And why not? Even if I keep it, and have cared well for the game, it still has a degree of use and intrinsic value commensurate with the discount. Thus, by following some kind of rubric (the above is only an example) we are allowing others to experience the game at a lower barrier price than full retail. The net effect of which is no less than expanding the health and growth of the community instead of being motivated by a recovery of personal funds.

The highest risk in any purchase is on the original buyer, we need to own that as a community and stop passing it off to newbies who might not know any better.

Argument #4: “People just have no idea how to value or price their items.”

Rebuttal to Argument #4: This is correct. I have no objection to this observation. It extends past board gaming to include all things. This is precisely why I am proposing a universal pricing rubric for used board games. I am also providing resources below to pricing tools. Education is the first step to moving forward.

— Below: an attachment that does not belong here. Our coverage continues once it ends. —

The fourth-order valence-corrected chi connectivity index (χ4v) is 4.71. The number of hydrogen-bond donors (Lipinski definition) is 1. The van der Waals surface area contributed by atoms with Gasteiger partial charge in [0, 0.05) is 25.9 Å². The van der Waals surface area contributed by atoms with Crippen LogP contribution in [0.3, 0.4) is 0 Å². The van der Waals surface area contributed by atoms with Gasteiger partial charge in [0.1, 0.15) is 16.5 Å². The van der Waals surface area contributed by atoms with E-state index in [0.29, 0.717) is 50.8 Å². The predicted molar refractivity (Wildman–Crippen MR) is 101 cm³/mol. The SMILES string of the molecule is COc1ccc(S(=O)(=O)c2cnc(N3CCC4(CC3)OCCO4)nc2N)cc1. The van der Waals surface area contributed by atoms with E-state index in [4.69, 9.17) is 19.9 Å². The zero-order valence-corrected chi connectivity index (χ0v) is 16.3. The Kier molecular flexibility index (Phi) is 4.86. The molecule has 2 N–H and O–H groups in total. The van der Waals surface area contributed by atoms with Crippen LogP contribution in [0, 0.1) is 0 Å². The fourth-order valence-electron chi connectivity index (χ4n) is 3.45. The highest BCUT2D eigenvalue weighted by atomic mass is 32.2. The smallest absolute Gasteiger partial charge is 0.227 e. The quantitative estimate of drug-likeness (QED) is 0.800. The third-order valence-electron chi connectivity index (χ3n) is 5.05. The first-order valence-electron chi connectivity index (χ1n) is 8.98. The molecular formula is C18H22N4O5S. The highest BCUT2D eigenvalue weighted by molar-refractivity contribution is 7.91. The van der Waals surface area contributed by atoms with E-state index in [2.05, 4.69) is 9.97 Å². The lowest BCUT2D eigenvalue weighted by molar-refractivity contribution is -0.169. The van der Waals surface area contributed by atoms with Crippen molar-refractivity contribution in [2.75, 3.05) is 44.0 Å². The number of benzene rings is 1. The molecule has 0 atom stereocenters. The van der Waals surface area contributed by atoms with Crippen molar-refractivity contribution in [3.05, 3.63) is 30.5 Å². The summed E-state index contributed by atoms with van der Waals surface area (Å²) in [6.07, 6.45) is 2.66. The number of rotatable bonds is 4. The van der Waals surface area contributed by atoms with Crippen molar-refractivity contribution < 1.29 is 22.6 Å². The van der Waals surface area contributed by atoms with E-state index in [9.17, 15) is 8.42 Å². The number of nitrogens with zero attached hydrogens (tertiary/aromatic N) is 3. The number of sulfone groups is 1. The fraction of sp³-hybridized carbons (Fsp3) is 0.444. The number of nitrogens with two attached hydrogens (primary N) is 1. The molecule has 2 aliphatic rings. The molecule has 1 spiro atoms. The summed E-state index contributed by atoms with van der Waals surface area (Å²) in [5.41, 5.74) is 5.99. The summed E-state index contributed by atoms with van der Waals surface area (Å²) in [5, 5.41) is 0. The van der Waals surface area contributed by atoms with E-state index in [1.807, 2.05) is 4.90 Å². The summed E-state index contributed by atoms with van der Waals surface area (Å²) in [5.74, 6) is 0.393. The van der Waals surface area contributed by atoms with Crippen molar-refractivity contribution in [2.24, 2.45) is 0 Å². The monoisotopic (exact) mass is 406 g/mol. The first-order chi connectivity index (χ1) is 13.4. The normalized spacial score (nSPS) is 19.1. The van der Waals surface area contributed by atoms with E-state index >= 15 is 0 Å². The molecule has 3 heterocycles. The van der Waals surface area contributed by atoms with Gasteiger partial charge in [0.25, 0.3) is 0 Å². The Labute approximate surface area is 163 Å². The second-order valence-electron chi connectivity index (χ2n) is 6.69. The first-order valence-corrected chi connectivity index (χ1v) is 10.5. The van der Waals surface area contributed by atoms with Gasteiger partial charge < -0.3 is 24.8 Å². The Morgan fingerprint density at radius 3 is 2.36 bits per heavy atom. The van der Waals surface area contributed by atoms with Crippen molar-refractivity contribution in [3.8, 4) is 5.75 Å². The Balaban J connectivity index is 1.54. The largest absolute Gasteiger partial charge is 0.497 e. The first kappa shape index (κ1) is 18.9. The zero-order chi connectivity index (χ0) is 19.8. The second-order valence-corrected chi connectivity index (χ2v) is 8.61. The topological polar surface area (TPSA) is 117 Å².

Argument #5: “People don’t actually want to sell their games.” (Yet, they still list them anyway. The items they don’t really want to sell, which they are listing for sale, even though they don’t want to sell said items.)